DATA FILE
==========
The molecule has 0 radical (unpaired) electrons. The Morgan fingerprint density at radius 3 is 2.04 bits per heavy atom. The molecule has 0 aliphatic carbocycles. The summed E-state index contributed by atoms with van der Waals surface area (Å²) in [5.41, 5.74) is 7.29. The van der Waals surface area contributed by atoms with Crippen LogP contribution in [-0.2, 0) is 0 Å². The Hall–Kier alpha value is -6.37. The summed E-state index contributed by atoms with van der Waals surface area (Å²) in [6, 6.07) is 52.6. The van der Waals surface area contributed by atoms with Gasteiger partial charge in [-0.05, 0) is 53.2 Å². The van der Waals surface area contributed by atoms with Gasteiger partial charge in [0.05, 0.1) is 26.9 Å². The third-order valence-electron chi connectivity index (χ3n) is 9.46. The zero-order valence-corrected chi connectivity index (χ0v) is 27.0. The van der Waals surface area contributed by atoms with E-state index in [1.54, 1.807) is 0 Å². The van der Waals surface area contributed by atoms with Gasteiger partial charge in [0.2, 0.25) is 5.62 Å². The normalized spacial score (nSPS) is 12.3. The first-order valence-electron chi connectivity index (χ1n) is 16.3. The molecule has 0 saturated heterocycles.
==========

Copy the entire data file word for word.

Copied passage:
The molecule has 0 radical (unpaired) electrons. The Morgan fingerprint density at radius 3 is 2.04 bits per heavy atom. The molecule has 0 aliphatic carbocycles. The summed E-state index contributed by atoms with van der Waals surface area (Å²) in [5.41, 5.74) is 7.29. The van der Waals surface area contributed by atoms with Crippen LogP contribution in [-0.2, 0) is 0 Å². The Hall–Kier alpha value is -6.37. The summed E-state index contributed by atoms with van der Waals surface area (Å²) in [6, 6.07) is 52.6. The van der Waals surface area contributed by atoms with Gasteiger partial charge in [-0.05, 0) is 53.2 Å². The van der Waals surface area contributed by atoms with Gasteiger partial charge in [0.05, 0.1) is 26.9 Å². The third-order valence-electron chi connectivity index (χ3n) is 9.46. The zero-order valence-corrected chi connectivity index (χ0v) is 27.0. The van der Waals surface area contributed by atoms with E-state index in [1.54, 1.807) is 0 Å². The van der Waals surface area contributed by atoms with Gasteiger partial charge in [0.2, 0.25) is 5.62 Å². The normalized spacial score (nSPS) is 12.3. The first-order valence-electron chi connectivity index (χ1n) is 16.3. The molecule has 0 saturated heterocycles.